Journal Highlight: Affinity proteomics reveals extensive phosphorylation of the Brassica chromosome axis protein ASY1 and a network of associated proteins at prophase I of meiosis

Skip to Navigation

Ezine

  • Published: Jan 29, 2018
  • Author: separationsNOW
  • Channels: Proteomics & Genomics
thumbnail image: Journal Highlight: Affinity proteomics reveals extensive phosphorylation of the <em>Brassica</em> chromosome axis protein ASY1 and a network of associated proteins at prophase I of meiosis

Affinity proteomics has been applied to analyse the proteins that are associated with the meiotic chromosome axis protein, ASY1, in Brassica oleracea anthers and meiocytes.

Affinity proteomics reveals extensive phosphorylation of the Brassica chromosome axis protein ASY1 and a network of associated proteins at prophase I of meiosis

The Plant Journal, 2018, 93, 17-33
Kim Osman, Jianhua Yang, Elisabeth Roitinger, Christophe Lambing, Stefan Heckmann, Elaine Howell, Maria Cuacos, Richard Imre, Gerhard Dürnberger, Karl Mechtler, Susan Armstrong and F. Christopher H. Franklin

Abstract: During meiosis, the formation of crossovers (COs) generates genetic variation and provides physical links that are essential for accurate chromosome segregation. COs occur in the context of a proteinaceous chromosome axis. The transcriptomes and proteomes of anthers and meiocytes comprise several thousand genes and proteins, but because of the level of complexity relatively few have been functionally characterized. Our understanding of the physical and functional interactions between meiotic proteins is also limited. Here we use affinity proteomics to analyse the proteins that are associated with the meiotic chromosome axis protein, ASY1, in Brassica oleracea anthers and meiocytes. We show that during prophase I ASY1 and its interacting partner, ASY3, are extensively phosphorylated, and we precisely assign phosphorylation sites. We identify 589 proteins that co-immunoprecipitate with ASY1. These correspond to 492 Arabidopsis orthologues, over 90% of which form a coherent protein–protein interaction (PPI) network containing known and candidate meiotic proteins, including proteins more usually associated with other cellular processes such as DNA replication and proteolysis. Mutant analysis confirms that affinity proteomics is a viable strategy for revealing previously unknown meiotic proteins, and we show how the PPI network can be used to prioritise candidates for analysis. Finally, we identify another axis-associated protein with a role in meiotic recombination. Data are available via ProteomeXchange with identifier PXD006042.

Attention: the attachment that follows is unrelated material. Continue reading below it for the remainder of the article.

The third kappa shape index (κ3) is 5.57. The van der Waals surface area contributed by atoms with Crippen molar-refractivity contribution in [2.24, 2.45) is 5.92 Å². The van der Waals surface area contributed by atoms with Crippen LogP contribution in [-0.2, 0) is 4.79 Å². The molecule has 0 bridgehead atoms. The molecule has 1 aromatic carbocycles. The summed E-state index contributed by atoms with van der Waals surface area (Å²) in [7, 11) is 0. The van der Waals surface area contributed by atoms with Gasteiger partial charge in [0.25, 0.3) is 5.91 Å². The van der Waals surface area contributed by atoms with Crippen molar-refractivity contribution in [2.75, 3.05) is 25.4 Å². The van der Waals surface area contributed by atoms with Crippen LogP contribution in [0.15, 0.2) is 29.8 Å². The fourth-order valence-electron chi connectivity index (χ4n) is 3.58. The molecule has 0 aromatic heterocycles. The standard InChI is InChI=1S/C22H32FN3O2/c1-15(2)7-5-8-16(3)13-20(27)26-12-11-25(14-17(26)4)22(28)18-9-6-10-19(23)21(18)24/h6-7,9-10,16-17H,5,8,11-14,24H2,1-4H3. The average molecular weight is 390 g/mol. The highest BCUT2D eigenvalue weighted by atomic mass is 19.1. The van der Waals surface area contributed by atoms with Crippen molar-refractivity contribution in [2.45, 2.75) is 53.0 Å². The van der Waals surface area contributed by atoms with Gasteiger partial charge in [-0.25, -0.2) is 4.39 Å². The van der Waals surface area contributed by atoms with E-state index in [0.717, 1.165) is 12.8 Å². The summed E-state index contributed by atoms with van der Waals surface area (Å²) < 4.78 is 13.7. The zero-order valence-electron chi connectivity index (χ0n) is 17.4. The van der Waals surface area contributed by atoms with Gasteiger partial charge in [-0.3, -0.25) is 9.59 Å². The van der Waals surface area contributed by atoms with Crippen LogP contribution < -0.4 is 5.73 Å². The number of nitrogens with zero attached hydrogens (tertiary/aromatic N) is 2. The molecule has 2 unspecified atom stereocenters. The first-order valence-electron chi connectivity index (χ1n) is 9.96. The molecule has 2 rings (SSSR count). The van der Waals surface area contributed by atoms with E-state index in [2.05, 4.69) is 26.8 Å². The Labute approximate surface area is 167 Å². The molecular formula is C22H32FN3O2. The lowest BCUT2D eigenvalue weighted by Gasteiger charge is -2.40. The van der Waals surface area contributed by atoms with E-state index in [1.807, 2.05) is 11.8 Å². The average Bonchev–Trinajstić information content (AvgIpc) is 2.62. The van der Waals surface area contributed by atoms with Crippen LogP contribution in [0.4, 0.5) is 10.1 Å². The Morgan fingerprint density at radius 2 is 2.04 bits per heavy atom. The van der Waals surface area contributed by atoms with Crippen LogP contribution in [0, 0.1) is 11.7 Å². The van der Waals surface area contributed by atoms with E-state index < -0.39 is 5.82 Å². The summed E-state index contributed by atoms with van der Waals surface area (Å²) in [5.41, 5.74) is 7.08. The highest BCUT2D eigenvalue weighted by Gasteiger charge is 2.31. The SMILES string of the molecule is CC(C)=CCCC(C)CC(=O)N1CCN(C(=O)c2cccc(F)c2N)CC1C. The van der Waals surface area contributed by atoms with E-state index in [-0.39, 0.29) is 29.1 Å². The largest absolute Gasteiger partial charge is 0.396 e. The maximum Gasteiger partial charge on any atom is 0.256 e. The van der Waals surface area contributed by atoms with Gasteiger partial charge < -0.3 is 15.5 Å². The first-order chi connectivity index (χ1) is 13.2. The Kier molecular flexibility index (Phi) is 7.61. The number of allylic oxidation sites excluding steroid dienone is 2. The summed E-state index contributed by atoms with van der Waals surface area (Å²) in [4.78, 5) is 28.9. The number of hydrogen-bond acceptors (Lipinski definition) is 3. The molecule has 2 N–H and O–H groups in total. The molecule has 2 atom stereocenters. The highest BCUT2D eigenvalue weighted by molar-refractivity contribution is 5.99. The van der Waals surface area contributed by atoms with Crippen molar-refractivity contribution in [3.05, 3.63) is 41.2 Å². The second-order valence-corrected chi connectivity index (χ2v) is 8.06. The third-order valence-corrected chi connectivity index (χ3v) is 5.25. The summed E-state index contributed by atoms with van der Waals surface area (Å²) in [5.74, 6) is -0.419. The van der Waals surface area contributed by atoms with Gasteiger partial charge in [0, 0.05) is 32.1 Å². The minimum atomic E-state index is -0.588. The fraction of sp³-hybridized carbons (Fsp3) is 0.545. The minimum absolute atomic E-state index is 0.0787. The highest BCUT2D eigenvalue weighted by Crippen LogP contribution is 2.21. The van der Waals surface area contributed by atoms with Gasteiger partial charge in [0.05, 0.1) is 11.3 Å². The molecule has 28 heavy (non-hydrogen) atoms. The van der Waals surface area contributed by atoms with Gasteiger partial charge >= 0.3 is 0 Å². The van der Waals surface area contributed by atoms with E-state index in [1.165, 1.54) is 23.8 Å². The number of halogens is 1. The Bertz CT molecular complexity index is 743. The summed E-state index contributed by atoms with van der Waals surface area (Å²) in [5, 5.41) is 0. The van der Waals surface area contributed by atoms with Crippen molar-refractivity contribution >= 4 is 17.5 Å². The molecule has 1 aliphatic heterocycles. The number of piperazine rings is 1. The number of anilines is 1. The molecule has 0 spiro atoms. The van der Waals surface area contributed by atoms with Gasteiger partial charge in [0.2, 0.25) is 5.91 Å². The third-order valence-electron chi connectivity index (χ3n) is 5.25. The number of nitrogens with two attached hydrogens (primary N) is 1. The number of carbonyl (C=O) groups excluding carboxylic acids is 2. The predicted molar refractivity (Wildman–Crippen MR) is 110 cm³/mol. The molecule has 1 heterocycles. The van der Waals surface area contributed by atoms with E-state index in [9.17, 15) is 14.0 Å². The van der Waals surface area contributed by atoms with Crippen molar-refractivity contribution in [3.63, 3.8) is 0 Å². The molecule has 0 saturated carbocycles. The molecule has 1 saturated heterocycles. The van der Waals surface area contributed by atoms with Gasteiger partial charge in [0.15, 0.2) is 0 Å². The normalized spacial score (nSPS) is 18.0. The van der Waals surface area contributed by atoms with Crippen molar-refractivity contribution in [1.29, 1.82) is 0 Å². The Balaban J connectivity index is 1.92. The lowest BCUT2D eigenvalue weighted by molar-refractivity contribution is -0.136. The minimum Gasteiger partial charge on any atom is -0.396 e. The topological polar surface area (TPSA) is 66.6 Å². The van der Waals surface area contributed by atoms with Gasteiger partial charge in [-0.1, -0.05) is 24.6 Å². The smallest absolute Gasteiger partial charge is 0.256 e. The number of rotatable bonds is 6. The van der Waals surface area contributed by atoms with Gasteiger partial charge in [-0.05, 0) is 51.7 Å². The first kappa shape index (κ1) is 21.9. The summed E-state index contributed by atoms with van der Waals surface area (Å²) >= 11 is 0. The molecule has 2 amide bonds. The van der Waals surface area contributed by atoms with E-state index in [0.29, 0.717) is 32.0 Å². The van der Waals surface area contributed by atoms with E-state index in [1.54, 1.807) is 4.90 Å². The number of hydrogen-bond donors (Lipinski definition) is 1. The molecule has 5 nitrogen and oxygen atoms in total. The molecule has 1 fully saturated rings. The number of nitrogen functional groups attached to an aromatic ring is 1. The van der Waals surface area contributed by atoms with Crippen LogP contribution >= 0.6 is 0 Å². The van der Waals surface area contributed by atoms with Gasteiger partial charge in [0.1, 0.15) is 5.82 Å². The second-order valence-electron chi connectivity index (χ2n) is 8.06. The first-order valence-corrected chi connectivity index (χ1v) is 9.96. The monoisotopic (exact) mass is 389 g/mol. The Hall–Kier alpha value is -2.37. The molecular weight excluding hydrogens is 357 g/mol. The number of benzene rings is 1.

• This paper is free to view for all users registered on separationsNOW.com until the end of April 2018.
    After this time, you can purchase it using Pay-Per-View on Wiley Online Library.

Follow us on Twitter!

Social Links

Share This Links

Bookmark and Share

Microsites

Suppliers Selection
Societies Selection

Banner Ad

Click here to see
all job opportunities

Copyright Information

Interested in spectroscopy? Visit our sister site spectroscopyNOW.com

Copyright © 2018 John Wiley & Sons, Inc. All Rights Reserved